Even though he is half a world away from the violence, Shanmugalingam's political views are of international interest to both sides in this struggle. As foreign governments reached a consensus over the past five years that the Tigers were not legitimate negotiating partners, the role of overseas Tamils -- people like Shanmugalingam -- became central. In Canada, where a reported 100,000 Tamils have been granted refugee status since the 1983 riots, the Sri Lankan government has fingered emigrant Tamils as the source of abundant funding for the Tiger rebels -- Canadian Tamil refugees send home as much as $1 million Canadian a month, Canadian police sources told a Maclean's reporter in 1996. Prasad Kariyawasam, of the Sri Lankan embassy, gives the total amount of refugee funding as $2 million per month worldwide, and asserts that the Tigers could not continue fighting were it not for the support of the diaspora. Tamil community spokesmen in Toronto dismissed the claims as propaganda, as does Shanmugalingam. As far as he is concerned, he has nothing to contribute to the cause except the testimony he is offering to the press.

Of course, Shanmugalingam doesn't have to send his own children into battle -- unlike other branches of his family, and every other family that does not have the opportunity to leave the country. Shanmugalingam relates the story of his niece, who briefly joined the Tigers at 19, until her parents, particularly her mother, "pleaded with the leadership" to release the girl from service. This Shanmugalingam found extremely disappointing. He tells the story with some contempt.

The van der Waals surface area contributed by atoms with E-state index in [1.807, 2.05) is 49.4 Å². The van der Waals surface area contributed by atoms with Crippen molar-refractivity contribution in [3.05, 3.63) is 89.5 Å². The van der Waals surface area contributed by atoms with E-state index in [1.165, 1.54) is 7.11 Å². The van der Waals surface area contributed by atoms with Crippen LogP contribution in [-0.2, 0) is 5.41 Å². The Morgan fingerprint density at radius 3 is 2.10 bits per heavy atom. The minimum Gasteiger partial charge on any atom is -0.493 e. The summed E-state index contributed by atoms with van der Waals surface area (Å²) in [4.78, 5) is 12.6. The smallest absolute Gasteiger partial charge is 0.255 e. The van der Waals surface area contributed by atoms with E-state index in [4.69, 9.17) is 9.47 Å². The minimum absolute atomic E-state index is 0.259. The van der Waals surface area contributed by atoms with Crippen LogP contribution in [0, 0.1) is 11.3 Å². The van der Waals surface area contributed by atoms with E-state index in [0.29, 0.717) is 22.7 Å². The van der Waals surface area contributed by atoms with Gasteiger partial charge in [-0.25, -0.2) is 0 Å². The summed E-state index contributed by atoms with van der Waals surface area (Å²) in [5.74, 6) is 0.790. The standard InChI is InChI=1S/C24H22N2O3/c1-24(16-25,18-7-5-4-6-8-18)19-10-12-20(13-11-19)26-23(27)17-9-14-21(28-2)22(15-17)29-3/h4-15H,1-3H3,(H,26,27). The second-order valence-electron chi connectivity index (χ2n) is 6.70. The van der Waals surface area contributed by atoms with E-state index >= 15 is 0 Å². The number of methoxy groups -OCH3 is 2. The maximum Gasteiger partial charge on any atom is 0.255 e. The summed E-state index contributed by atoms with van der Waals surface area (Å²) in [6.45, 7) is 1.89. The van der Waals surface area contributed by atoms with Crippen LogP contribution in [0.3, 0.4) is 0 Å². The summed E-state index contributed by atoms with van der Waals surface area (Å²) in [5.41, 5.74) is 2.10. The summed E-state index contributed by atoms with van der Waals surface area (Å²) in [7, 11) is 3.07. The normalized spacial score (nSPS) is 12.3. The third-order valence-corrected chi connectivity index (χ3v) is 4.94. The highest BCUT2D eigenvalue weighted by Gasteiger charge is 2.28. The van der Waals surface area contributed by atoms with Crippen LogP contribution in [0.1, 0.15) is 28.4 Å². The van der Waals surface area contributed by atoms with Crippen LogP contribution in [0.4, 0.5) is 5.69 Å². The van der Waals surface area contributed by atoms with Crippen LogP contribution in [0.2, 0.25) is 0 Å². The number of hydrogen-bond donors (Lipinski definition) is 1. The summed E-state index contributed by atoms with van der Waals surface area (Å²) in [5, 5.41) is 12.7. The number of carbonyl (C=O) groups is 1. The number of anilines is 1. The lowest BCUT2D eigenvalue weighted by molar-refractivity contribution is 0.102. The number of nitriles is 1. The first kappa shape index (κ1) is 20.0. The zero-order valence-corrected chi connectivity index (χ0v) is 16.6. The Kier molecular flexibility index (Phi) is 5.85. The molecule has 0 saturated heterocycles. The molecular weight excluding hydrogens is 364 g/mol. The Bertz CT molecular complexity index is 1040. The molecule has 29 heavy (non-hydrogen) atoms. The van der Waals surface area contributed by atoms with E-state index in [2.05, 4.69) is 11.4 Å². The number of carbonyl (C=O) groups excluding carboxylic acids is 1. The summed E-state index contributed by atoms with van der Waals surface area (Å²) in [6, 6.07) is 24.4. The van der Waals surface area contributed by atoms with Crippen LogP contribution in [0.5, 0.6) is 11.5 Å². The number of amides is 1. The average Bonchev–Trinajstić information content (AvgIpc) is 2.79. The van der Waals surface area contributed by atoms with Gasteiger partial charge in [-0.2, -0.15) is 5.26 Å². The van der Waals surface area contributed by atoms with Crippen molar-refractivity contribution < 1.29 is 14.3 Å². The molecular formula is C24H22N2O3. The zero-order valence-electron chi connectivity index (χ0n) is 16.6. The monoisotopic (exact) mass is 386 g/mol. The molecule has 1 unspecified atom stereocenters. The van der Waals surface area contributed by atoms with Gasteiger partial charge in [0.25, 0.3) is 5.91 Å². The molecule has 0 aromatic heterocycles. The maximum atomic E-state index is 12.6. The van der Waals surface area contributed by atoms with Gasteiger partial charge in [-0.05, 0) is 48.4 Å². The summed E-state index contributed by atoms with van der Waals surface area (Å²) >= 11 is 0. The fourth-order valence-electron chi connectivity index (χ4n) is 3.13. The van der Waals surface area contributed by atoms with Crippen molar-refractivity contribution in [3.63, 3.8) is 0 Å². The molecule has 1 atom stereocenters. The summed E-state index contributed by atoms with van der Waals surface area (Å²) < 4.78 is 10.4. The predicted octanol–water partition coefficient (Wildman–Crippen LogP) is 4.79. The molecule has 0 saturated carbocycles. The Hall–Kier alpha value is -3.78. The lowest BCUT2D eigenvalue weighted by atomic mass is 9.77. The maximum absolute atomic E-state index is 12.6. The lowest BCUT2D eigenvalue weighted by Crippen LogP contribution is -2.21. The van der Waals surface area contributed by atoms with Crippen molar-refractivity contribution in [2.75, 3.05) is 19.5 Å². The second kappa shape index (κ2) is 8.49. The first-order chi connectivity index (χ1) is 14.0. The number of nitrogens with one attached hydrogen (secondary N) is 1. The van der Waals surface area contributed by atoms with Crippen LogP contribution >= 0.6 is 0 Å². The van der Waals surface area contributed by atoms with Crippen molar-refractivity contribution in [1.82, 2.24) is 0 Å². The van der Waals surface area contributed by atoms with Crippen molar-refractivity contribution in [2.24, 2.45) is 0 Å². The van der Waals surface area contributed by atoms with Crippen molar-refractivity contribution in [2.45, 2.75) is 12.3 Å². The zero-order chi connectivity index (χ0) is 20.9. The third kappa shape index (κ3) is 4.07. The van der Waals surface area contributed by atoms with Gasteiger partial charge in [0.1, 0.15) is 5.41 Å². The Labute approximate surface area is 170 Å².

"You see, some women are not brave -- they don't think in those terms," he says of his brother's wife. "I'm sorry to say this. I was very proud of my niece. In fact, I wrote a letter to my brother, and said . . . [that] I was sorry I was not there to sacrifice one of my children."

At present, Shanmugalingam's children are far from any kind of war. His son is an executive supervisor for UPS in San Diego; his older daughter is married to an engineer; his younger daughter works for a nonprofit research organization. All of his children are "very, very sympathetic" to the Tamil cause, he says.

I ask: "Can't they go back?"

He says: "They would, but there is no need."

I ask: "They don't need more people fighting?"

He says: "They need, they need. But the thing is, these children are grown up. They're married. They are sort of settled. It's not for me to ask."

He doesn't sympathize with this line of questioning. He left the country, despite his political fervor, for the sake of his family. In 1964, he points out, he had refused an offer to leave Sri Lanka because he was reluctant to remove himself from the independence struggle.

I ask: "But then you changed your mind?"

He says: "Because then the children were growing up."

I ask: "And you wanted to save your children?"

He says: "I wanted to save my children."

Ellen Barry can be reached at ebarry@phx.com.